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Originally posted by tauristercus
I've had a very long interest (obsession ?) with prime numbers, especially with recovering the initial 2 prime numbers that were multiplied together to give a product. e.g 7 x 11 = 77.
In other words, if you were only given the product 77 and were asked to determine the original 2 primes used to create this value, you'd basically have little choice except to use "brute force" techniques and hammer away at this 77 value with every prime number that was smaller than the square root of this value ... eventually finding that 7 is one prime factor and therefore 11 is the other prime factor.
It's taken me a number of years but I've successfully derived an alternative method of retrieving the prime factors of ANY product that is supplied. It's already been succesfully tested on small digit length products and succesfully extracts both primes in each case. The only remaining issue I have is the subject of this thread, and if it can be resolved, will make this an incredibly useful tool for extracting primes from ANY size product and will do this extremely quickly.
Isn't it freaking obvious...destroy the worlds means of data encryption...making it obsolete...none of your data will be safe...mwahahaha...
what will you do with that program once it's done ?
this multiplication of 2 big prime numbers is an encoder isn't it ?
what will you do with that program once it's done ?
Originally posted by SpookyVince
An interesting point to notice though...
Everytime you reach one of your solutions (i.e. finding a and b so that for the 2 integer values of x the equation = 0), we can notice that the two roots (x1 and x2) multplied give b.
Similarly, we can notice that a is x1+x2...
Examples with your examples:
- a=225, b=3150 gives x1=15 and x2=210. x1*x2 = 15*210 = 3150, x1+x2 = 225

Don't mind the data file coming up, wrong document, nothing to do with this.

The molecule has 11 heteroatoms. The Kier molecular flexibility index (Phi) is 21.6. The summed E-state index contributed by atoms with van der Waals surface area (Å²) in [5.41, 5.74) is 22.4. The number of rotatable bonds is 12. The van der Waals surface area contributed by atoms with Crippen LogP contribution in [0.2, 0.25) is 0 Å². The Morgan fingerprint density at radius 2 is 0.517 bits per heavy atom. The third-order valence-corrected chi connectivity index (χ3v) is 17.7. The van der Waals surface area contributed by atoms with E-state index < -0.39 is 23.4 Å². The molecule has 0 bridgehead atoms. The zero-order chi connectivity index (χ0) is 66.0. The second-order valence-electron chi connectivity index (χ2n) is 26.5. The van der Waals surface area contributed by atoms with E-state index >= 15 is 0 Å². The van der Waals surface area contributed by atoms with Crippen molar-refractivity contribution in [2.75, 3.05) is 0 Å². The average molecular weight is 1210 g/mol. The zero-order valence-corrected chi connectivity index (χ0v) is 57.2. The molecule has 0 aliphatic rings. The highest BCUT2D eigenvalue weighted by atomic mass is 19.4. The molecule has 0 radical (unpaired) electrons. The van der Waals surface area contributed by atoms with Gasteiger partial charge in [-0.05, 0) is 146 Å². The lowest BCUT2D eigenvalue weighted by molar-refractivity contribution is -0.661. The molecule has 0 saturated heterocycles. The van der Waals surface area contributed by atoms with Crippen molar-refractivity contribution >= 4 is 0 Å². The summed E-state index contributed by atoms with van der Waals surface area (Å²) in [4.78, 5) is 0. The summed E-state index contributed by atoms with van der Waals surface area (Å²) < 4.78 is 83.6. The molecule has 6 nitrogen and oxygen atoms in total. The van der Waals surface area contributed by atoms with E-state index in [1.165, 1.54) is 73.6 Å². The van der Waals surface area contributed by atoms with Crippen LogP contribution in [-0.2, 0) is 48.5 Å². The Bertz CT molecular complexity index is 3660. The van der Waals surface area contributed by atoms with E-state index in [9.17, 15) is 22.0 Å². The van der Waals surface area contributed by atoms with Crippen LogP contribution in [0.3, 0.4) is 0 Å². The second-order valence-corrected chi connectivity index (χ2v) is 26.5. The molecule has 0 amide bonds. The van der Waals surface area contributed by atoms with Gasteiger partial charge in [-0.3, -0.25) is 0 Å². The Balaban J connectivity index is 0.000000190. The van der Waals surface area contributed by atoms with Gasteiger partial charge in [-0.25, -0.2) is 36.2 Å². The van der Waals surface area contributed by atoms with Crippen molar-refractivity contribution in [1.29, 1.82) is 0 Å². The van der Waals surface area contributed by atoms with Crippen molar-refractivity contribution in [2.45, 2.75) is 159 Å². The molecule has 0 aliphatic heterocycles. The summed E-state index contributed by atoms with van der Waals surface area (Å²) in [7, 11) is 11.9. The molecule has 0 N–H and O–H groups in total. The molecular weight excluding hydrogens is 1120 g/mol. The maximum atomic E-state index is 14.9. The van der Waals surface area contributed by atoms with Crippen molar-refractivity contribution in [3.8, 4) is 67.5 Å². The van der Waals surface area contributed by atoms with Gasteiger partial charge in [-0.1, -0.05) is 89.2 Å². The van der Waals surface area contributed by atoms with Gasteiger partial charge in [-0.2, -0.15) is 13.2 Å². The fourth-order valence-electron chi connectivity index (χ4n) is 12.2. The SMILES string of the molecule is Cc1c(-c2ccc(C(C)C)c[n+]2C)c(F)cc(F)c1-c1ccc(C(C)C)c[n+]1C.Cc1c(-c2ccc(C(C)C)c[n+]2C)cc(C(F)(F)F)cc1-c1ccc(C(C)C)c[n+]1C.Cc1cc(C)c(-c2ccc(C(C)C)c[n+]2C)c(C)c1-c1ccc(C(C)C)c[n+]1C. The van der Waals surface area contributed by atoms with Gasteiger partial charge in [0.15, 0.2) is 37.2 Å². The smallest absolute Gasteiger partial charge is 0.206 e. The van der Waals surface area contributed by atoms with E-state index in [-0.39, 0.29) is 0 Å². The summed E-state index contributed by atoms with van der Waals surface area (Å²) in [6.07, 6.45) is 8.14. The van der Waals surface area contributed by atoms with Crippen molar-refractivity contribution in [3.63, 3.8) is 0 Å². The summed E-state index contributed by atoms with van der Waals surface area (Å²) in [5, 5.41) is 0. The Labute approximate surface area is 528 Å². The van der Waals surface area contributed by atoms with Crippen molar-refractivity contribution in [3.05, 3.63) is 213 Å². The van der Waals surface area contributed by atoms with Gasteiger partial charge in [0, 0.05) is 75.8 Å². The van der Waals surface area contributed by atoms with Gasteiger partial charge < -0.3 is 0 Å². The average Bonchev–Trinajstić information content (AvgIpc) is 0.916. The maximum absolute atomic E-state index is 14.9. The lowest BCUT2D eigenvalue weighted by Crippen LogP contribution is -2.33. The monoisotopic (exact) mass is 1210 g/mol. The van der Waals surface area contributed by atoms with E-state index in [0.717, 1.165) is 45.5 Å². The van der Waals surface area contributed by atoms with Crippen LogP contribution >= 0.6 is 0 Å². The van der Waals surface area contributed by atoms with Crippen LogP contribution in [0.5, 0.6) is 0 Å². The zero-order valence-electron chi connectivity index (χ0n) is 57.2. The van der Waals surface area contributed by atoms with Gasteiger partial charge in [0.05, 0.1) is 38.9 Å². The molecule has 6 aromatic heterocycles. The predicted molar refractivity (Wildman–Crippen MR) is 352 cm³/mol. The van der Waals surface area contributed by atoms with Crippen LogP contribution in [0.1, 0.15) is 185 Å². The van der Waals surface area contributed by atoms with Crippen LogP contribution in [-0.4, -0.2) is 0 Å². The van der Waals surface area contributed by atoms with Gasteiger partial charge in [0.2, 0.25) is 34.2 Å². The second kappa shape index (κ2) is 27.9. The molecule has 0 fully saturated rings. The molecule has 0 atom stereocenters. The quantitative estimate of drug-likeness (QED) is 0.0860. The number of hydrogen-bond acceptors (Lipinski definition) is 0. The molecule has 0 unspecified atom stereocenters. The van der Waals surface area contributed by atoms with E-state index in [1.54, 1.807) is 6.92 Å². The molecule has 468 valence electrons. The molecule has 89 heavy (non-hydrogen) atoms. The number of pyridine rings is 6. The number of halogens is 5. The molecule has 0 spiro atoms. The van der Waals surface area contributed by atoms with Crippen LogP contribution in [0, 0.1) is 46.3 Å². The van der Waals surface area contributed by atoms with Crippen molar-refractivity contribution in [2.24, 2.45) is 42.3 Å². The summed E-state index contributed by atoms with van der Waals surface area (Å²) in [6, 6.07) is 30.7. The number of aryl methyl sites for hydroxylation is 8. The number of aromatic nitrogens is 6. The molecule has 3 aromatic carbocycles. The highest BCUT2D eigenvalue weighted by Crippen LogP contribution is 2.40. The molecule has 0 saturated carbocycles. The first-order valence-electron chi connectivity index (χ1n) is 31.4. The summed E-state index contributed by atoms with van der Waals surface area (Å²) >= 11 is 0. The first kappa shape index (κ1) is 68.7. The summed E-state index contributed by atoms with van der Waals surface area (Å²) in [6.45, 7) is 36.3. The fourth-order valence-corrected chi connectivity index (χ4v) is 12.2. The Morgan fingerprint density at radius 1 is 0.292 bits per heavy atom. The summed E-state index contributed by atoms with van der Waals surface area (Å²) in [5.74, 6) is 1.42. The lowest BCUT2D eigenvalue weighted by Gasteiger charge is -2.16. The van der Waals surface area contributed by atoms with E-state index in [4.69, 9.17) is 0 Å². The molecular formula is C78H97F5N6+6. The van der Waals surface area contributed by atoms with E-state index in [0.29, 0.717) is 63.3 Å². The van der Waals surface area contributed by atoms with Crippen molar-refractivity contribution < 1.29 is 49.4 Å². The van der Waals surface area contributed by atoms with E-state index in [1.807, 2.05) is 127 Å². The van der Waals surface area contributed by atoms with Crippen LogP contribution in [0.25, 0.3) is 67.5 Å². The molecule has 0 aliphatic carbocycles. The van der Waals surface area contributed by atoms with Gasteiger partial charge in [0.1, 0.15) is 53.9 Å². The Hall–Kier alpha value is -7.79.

- starting with 23 and 1866, we have a=167 and b=1860, x1=12 and x2=155, and 12*155=1860 and 12+155 = 167
It seems to work everytime.
Originally posted by xmaddness
Here is the best paper I could find on a quick algorithm to do what you are looking for. It doesn't need to be O(n^2) and in fact can be reduced to O(nlog^3n), making the calculations much faster.
www.computer.org...
Originally posted by tauristercus
I don't have a rigorous proof yet to conclusively state that "this process will always yield an integer value eventually" but I have run thousands of small scale tests using relatively small prime numbers to create the product ... and in each and every case, integer roots have ALWAYS been generated eventually.
Originally posted by Byrd
...and you could always just do it in reverse; start from the answer and see what the equation comes out to be.
Are you certain? If you're doing it via calculator or computer, you will ALWAYS run into buffer overflows which will cause it to round the number to only 10 decimal places.
I had thought of that as well but he seems reluctant to explain exactly WHY he is picking coefficients in a particular way and so would it be valid for this purpose? If all were shared then perhaps some useful constraints would emerge.